Inner Work: Mystery School

I am just starting my second “realm” with the Goddess Mystery School In Her Name. I completed the Realm of Self and am now delving into the Realm of Sacred Balance. It took me significantly longer to complete the first realm that I expected, but it was a good lesson in persistence and provided practice in being gentle with myself. If I continue through all the Realms, the last one will involve a decision regarding as to whether I wish to dedicate myself to a particular form of Goddess. I really appreciate that there is time and energy that has to be produced before making this choice as I do not think it is something that should be rushed.

Group Dynamics: Practical Priestessing Class

I had the pleasure of meeting Molly Remer at a spiritual retreat last year and am so glad I did! She shared with me about a revised Practical Priestessing class she is offering that is a 6-month intensive on priestessing. I am still wrapping my head around the term priestess and debating internally whether it is something I will become comfortable “trying on” but I cannot wait to dig into the ceremony and celebration of spiritual leadership from a Goddess-honoring perspective.

Goddess and Spirituality Books

I have amassed an unsightly number of books related to Goddess Spirituality that I have not yet opened or read. This is unusual for me and I’m not quite sure why my appetite is larger than my “stomach” for reading. If I’m being honest, some of the artwork on the covers has drawn me in just as much as the concept the books convey! The most recent book I’ve read is:

Belonging: Remembering Ourselves Home (by Toko-pa Turner) This book is everything. As someone who is estranged from my family, I get very nervous to read books on these topics because I expect judgment and to be told to “forgive.” What I read the brief author biography on the cover and saw that she lives on an small island, I figured it was worth sitting with this book. Her writing is incredibly lyrical; I anticipate many lines from her book becoming mantras by which I live. She facilitates an online course in dreamwork which I may take at some point this year or next.

In addition to readings that I will complete for the classes I’m taking, additional books I’ve moved to the top of my reading list include:

Goddess as Nature: Permaculture Class

Permaculture is a new pursuit for me and one that I have not shared about previously because I am in the early part of the learning phase. In case you are unfamiliar with it, it is a system of design for people that works with nature instead of against it. It is focused on ecology and deep observation of natural patterns.

This is a class I am taking in person; it is not a full permaculture design course but is intended instead as an introduction to permaculture which meets over the course of several months. I love the “hands-on” aspects of this class. We trimmed a pear tree that was sporting some kind of fungus. I got way too excited cutting off all the damaged branches; it felt cleansing! I’m also working to find an area of my backyard where I can start a fruit tree guild.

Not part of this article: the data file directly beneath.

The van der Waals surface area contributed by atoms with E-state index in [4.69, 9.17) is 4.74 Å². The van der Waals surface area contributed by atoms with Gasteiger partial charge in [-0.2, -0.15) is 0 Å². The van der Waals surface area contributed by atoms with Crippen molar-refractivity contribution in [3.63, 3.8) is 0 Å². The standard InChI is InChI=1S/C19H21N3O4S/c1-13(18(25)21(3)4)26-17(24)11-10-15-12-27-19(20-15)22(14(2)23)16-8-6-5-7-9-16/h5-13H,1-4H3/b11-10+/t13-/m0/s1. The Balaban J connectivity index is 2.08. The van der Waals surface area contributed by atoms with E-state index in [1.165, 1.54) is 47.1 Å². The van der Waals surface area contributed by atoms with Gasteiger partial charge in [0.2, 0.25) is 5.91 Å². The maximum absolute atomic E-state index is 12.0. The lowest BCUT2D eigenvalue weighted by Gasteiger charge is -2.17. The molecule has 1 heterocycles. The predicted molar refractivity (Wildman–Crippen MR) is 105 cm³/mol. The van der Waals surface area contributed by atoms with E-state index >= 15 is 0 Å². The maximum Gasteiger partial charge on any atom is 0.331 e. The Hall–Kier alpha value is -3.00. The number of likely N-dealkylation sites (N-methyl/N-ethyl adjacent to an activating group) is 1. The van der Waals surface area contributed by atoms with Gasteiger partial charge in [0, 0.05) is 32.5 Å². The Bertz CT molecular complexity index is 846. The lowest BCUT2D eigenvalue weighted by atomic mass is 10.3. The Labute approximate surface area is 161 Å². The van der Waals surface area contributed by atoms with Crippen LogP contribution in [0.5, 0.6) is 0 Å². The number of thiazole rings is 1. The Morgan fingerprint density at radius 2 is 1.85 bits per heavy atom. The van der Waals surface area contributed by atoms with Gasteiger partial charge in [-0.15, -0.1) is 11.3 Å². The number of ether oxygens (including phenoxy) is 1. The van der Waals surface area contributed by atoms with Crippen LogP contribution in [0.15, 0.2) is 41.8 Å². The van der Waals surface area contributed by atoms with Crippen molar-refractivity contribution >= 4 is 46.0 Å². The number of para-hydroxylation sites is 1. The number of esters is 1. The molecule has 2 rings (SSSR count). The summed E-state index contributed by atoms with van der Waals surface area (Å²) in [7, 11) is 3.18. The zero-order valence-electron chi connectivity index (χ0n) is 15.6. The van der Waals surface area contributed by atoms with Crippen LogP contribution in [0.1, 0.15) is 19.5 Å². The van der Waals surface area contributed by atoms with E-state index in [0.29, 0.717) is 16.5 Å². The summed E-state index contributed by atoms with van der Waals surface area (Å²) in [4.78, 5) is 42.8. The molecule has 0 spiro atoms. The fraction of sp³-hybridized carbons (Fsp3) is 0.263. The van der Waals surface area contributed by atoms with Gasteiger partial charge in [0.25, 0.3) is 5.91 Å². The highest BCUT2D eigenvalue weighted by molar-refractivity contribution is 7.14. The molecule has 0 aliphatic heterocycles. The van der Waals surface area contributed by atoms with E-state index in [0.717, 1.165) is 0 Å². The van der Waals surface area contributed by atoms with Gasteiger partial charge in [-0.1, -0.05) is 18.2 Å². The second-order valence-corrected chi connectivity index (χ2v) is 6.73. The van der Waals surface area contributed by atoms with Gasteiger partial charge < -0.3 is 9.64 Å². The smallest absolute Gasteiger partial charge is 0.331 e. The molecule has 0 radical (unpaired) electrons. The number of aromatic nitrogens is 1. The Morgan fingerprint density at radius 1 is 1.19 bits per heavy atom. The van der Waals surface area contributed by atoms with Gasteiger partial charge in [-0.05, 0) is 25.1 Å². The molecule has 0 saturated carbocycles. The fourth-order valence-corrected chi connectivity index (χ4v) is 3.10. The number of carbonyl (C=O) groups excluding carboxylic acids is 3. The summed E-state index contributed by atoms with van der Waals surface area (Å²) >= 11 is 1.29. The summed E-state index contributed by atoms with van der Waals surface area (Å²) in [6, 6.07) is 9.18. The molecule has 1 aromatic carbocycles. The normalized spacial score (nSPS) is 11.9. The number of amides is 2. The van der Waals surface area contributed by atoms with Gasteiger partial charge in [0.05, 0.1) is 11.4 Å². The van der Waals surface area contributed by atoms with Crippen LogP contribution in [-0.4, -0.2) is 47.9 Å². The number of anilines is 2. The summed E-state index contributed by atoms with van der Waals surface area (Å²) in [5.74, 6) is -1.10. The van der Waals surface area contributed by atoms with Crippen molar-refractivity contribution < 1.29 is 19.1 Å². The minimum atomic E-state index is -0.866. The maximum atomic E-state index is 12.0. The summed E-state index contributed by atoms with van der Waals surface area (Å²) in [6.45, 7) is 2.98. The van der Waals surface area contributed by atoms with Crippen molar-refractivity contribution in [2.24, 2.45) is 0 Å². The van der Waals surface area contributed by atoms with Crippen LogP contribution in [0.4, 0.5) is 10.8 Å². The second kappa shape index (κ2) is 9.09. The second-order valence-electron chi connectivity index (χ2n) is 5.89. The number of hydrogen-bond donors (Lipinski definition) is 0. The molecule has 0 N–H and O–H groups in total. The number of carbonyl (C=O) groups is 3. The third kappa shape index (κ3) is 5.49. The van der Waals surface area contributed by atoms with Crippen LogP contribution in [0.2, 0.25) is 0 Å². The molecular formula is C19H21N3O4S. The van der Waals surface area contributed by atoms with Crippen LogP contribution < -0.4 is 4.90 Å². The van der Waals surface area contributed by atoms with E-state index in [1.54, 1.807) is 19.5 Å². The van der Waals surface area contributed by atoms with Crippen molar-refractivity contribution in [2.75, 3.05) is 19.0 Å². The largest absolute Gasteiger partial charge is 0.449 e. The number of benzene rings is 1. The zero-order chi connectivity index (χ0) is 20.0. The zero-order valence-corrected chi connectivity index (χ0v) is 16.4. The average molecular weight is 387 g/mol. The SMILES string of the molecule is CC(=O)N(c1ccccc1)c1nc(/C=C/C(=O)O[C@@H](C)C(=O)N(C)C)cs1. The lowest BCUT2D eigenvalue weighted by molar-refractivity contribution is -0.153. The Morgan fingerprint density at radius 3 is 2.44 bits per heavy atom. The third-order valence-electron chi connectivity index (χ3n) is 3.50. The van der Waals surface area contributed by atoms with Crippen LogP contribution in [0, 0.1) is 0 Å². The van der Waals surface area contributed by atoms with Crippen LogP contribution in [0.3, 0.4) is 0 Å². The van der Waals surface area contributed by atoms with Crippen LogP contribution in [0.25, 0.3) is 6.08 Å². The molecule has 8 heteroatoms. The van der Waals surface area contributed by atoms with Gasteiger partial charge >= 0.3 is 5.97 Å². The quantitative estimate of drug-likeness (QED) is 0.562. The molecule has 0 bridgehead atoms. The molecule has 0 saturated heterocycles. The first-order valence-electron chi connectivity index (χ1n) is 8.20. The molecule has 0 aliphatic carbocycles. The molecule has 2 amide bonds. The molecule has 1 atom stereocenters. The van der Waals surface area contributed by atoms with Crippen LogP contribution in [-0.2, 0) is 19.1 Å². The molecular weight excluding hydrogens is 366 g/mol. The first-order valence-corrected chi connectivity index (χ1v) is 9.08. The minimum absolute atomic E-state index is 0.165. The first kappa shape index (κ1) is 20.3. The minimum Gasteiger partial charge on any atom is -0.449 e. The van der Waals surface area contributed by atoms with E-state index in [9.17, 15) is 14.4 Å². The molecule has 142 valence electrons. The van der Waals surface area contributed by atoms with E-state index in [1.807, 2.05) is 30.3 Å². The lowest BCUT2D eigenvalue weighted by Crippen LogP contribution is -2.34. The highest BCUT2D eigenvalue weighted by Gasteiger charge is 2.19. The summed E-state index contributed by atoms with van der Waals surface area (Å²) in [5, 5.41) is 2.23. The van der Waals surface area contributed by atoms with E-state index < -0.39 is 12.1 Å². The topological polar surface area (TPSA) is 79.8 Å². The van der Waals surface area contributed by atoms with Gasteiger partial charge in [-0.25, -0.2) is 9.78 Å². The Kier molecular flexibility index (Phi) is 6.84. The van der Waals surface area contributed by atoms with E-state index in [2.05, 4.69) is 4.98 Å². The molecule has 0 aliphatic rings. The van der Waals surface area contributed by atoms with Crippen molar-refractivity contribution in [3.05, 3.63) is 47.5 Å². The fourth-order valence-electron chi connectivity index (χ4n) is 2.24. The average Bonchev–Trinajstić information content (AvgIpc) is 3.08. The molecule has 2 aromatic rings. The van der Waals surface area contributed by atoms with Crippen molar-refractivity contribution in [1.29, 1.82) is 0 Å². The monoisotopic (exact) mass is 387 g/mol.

Connecting with Nature: Forest Bathing

I will be taking part soon in a series of forest bathing sessions. I believe this practice originated in Japan and involves intense observation and mindfulness while walking slowly through the forest. One of the places I feel the presence of Goddess most acutely is in the woods, so I am anticipating this to be an excellent way to be both more fully embodied as well as attuned to nature. Many of the practices espoused by priestesses of Goddess Spirituality include developing a deeply-rooted relationship with nature, so I am particularly encouraged that each session of forest bathing will take place in the same location.

Sacred Women’s Work: Women’s Circle

I recently joined an in-person Wild Woman women’s circle that practices on the new moon. The particular circle I’ve found blends group and individual experiences quite seamlessly. I have taken part in and then moved on from a few women’s circles in the past; there is something incredible about the gathering together of women in an authentic and vulnerable manner that I see as a lived expression of Goddess.

Having listed and described my current pursuits, I feel a bit overwhelmed! These are all experiences I’ve welcomed into my life in addition to the mundanity and stress of everyday life. I struggle deeply with a feeling of alienation, worrying that I am too much in my head and not out living life fully. I also chronically perceive myself as not belonging and not having the same richness of relationships that others experience. What feels amazing in looking over my catalogue of interests is seeing that what I’ve taken on this year is well-balanced in terms of some pursuits being very focused on community and some being more centered in inner work and individual in nature.

I hope to hear from you with anything you are curious about related to my involvements, and especially to learn about the interests in which you are engaging. What goals have you set for yourself related to your spiritual practice, or what needs are speaking to you? What are you pursuing in terms of classes, books and interpersonal experiences to deepen your walk?